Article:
Brief Fact Summary.
The defendant knowingly sold a house infested with termites to the plaintiff and failed to disclose this fact.
Synopsis of Rule of Law.
Mere nondisclosure cannot incur liability for misrepresentation.
The law has not yet, we believe, reached the point of imposing upon the frailties of human nature a standard so idealistic as this.View Full Point of Law
On September 12, 1938, the defendant sold the plaintiff a house in Newton to be occupied by the plaintiff and his family. At the time of the sale, the house was infested with termites, and the defendant knew as much. The plaintiff had no ability to readily observe this infestation upon inspection of the house, and the defendant did not share this information. The plaintiff learned of the infestation two years later, at which point the damage was severe and the plaintiff put to great expense for repairs.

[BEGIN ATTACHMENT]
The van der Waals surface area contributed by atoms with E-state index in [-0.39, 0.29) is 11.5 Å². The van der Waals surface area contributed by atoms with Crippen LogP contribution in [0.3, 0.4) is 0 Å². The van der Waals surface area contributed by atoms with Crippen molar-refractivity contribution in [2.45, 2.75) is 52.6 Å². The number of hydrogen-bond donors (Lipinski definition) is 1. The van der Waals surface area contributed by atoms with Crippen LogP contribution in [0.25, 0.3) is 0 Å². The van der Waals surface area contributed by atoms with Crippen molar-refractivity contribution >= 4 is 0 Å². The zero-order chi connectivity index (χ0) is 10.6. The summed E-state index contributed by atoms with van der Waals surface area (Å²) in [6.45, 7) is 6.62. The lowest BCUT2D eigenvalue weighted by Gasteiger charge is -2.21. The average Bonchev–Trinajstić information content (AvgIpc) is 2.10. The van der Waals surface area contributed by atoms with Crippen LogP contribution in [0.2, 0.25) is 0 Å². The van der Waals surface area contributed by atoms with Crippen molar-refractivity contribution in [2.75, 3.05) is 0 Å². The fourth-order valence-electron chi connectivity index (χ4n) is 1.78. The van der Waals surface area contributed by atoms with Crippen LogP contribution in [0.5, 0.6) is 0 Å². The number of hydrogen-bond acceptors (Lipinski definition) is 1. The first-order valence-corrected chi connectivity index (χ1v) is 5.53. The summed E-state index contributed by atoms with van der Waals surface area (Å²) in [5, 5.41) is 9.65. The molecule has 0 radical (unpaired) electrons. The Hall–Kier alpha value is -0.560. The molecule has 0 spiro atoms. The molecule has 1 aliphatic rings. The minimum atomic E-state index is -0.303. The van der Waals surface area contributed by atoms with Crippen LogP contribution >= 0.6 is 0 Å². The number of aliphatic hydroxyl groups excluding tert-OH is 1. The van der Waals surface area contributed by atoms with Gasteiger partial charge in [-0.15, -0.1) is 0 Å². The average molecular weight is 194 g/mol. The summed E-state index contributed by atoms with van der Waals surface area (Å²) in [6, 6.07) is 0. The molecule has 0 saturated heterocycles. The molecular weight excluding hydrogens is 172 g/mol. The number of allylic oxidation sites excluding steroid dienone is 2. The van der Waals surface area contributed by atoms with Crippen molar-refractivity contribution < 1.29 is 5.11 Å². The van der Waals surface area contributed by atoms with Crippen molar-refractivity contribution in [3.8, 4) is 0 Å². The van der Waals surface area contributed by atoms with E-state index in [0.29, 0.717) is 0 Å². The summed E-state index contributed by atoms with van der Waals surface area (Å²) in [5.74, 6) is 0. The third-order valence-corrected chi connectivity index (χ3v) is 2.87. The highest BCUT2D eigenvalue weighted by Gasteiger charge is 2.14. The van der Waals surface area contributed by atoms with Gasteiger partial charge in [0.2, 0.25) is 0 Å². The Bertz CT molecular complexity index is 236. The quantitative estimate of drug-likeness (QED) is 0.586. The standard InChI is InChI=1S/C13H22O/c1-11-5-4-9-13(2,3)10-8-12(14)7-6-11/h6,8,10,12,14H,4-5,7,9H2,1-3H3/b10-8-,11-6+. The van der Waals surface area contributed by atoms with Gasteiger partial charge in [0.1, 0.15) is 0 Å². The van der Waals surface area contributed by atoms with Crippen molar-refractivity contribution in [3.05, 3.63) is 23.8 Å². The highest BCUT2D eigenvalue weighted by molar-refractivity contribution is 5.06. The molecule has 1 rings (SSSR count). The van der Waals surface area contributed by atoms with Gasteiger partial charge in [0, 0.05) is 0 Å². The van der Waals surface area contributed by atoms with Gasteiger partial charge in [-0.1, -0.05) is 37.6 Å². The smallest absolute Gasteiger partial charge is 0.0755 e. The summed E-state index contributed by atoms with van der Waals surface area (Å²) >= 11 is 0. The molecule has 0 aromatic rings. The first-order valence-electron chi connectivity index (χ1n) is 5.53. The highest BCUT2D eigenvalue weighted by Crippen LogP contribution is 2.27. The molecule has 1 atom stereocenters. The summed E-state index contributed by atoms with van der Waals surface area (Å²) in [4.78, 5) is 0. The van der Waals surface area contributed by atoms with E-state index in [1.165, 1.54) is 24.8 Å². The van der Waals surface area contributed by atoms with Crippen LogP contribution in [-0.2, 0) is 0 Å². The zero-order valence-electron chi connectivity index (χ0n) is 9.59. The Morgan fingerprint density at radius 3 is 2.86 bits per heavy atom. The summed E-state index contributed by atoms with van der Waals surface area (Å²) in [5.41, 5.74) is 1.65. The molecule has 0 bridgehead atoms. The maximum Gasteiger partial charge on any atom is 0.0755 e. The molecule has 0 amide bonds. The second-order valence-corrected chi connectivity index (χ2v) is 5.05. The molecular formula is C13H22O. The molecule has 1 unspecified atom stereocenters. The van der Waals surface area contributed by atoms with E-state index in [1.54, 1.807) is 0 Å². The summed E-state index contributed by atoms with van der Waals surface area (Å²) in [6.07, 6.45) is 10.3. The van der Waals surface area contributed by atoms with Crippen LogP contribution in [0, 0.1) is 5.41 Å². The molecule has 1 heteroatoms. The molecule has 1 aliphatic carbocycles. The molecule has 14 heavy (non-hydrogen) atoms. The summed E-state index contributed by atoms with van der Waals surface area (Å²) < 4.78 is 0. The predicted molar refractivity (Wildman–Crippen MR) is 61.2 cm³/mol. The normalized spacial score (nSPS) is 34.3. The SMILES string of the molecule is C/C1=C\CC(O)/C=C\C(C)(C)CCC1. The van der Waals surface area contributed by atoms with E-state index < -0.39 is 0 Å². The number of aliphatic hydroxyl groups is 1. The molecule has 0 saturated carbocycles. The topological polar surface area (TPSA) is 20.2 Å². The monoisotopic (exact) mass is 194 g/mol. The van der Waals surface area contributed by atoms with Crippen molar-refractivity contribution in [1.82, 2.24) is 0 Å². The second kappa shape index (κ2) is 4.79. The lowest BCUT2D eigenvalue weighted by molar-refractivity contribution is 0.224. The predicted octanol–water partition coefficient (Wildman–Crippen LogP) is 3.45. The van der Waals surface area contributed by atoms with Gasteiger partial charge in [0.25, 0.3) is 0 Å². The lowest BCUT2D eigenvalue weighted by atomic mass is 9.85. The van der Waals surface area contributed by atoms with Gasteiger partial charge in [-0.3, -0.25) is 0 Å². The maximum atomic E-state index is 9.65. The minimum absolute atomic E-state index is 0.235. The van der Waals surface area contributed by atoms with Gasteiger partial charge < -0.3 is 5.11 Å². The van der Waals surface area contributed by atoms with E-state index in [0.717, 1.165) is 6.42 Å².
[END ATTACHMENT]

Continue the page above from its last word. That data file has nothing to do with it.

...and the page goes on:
Is the defendant liable for the damage caused by the termites under a theory of misrepresentation?
No. The order sustaining the demurrer in favor of the defendant is affirmed.
This case involves no allegation of false statement—rather the case hinges on what the defendant failed to say altogether. The defendant did not prevent the plaintiff from acquiring the information about the termites. The plaintiff also did not have a relationship to the defendant that would imply a position of confidence. Concealment such as this is a mere failure to disclose non-apparent facts, and extending misrepresentation liability to cover concealment would go too far.